Moving from one layer to another, we see examples of emergence and reductionism, these two overarching organizing principles of modern science. Zooming out, we see new patterns “emerge” from the complex behavior of individual building blocks. Biochemical reactions give rise to sentient beings. Individual organisms gather into ecosystems. Hundreds of billions of stars come together to make majestic swirls of galaxies.

As we reverse and take a microscopic view, we see reductionism at work. Complicated patterns dissolve into underlying simple bits. Life reduces to the reactions among DNA, RNA, proteins and other organic molecules. The complexity of chemistry flattens into the elegant beauty of the quantum mechanical atom. And, finally, the Standard Model of particle physics captures all known components of matter and radiation in just four forces and 17 elementary particles.

Which of these two scientific principles, reductionism or emergence, is more powerful? Traditional particle physicists would argue for reductionism; condensed-matter physicists, who study complex materials, for emergence. As articulated by the Nobel laureate (and particle physicist) David Gross: Where in nature do you find beauty, and where do you find garbage? . . .

Continue reading.

And do read it. Later:

While many scientists praise the phenomenally successful reductionist approach of the past centuries, John Wheeler, the influential Princeton University physicist whose work touched on topics from nuclear physics to black holes, expressed an interesting alternative. “Every law of physics, pushed to the extreme, will be found to be statistical and approximate, not mathematically perfect and precise,” he said. Wheeler pointed out an important feature of emergent laws: Their approximate nature allows for a certain flexibility that can accommodate future evolution.

Written by LeisureGuy

8 September 2017 at 7:32 pm

Posted in Science, Video

Vladimir Putin’s weirdly on-point analysis of North Korea

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Zack Beauchamp reports in Vox:

It’s strange to think of Russian President Vladimir Putin as a reliable source when it comes to geopolitical analysis. Yet when Putin talked about the US-North Korea nuclear standoff in a press conference on Thursday night, his assessment of the situation matched far more closely with what you hear from US experts on North Korea than anything that the Trump administration has said.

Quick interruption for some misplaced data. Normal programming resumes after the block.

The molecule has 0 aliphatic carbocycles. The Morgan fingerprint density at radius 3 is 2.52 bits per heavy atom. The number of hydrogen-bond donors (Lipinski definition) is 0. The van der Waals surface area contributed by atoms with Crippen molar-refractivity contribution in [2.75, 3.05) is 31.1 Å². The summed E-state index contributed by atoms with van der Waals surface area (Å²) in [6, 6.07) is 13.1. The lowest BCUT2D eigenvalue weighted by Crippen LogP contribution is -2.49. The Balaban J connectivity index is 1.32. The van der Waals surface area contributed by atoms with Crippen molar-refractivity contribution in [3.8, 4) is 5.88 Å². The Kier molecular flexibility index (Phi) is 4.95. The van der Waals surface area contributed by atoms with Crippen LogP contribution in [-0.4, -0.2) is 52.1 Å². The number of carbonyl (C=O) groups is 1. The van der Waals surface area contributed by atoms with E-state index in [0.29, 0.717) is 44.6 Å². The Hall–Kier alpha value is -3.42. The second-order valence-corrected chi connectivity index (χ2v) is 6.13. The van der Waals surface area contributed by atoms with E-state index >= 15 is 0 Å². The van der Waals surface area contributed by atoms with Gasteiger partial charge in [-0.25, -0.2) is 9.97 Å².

Putin’s core point is that the central strategy of US policy under Trump, Obama, and Bush — attempting to pressure North Korea into giving up its nuclear program — has now conclusively failed. North Korea now believes that its nuclear arsenal is its best deterrent against an American invasion, and hence will not give it up no matter how much the United States tries to push them.

“They see nuclear weapons and weapons of mass destruction as the only way for them to protect themselves,” the Russian president said during the Thursday presser, held at an economic forum in Vladivostok, Russia.

That isn’t the Trump administration’s view. Just this week, UN Ambassador Nikki Haley called for “the strongest sanctions” to pressure North Korea into giving up nukes “before it’s too late.” Yet the consensus position among America’s North Korea experts is that it is, in fact, too late: that nothing the US can do to Kim Jong Un could offset the deterrent value of his nuclear weapons.

“There is very little chance that we are ever going to talk this guy out of his weapons, and none of us who have been watching the situation closely for years really thought we were going to,” as Mira Rapp-Hooper, a scholar at Yale Law School who studies North Korea, put when I spoke to her this week.

Putin also noted that harsh American rhetoric — like Trump’s promise to respond to inflict “fire and fury like the world has never seen” on the North — serves only to escalate the situation. “It’s counterproductive to inflate this military hysteria. This leads nowhere,” he said.

This, once again, dovetails with what American experts told me in interviews. They believe that threats tend to inflame the North’s fears of invasion, causing them to respond with provocations and further development of their nuclear program.